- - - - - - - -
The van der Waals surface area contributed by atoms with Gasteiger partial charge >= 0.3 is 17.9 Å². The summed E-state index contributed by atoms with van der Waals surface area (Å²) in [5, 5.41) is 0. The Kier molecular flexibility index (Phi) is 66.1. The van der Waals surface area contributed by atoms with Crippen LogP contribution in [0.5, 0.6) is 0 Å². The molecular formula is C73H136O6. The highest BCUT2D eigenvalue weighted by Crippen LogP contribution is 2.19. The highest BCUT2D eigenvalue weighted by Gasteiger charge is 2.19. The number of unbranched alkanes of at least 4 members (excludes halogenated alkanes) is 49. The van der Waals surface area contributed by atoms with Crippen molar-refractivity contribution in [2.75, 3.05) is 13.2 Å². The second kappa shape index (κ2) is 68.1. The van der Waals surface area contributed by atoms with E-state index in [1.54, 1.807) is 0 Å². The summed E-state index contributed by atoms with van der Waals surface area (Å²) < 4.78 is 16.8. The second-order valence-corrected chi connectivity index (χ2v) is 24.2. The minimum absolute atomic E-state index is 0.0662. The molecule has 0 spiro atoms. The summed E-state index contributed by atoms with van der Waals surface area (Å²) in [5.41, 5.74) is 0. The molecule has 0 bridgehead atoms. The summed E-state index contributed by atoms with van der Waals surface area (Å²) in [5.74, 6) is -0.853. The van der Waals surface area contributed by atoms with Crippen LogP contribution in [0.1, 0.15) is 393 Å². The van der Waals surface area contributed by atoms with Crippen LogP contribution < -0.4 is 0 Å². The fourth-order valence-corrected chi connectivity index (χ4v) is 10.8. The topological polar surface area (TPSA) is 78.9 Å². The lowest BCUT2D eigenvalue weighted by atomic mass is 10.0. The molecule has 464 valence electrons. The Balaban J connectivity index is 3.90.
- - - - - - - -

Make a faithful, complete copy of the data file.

The van der Waals surface area contributed by atoms with Gasteiger partial charge >= 0.3 is 17.9 Å². The summed E-state index contributed by atoms with van der Waals surface area (Å²) in [5, 5.41) is 0. The Kier molecular flexibility index (Phi) is 66.1. The van der Waals surface area contributed by atoms with Crippen LogP contribution in [0.5, 0.6) is 0 Å². The molecular formula is C73H136O6. The highest BCUT2D eigenvalue weighted by Crippen LogP contribution is 2.19. The highest BCUT2D eigenvalue weighted by Gasteiger charge is 2.19. The number of unbranched alkanes of at least 4 members (excludes halogenated alkanes) is 49. The van der Waals surface area contributed by atoms with Crippen molar-refractivity contribution in [2.75, 3.05) is 13.2 Å². The second kappa shape index (κ2) is 68.1. The van der Waals surface area contributed by atoms with E-state index in [1.54, 1.807) is 0 Å². The summed E-state index contributed by atoms with van der Waals surface area (Å²) < 4.78 is 16.8. The second-order valence-corrected chi connectivity index (χ2v) is 24.2. The minimum absolute atomic E-state index is 0.0662. The molecule has 0 spiro atoms. The summed E-state index contributed by atoms with van der Waals surface area (Å²) in [5.41, 5.74) is 0. The molecule has 0 bridgehead atoms. The summed E-state index contributed by atoms with van der Waals surface area (Å²) in [5.74, 6) is -0.853. The van der Waals surface area contributed by atoms with Crippen LogP contribution in [0.1, 0.15) is 393 Å². The van der Waals surface area contributed by atoms with Crippen LogP contribution < -0.4 is 0 Å². The fourth-order valence-corrected chi connectivity index (χ4v) is 10.8. The topological polar surface area (TPSA) is 78.9 Å². The lowest BCUT2D eigenvalue weighted by atomic mass is 10.0. The molecule has 464 valence electrons. The Balaban J connectivity index is 3.90.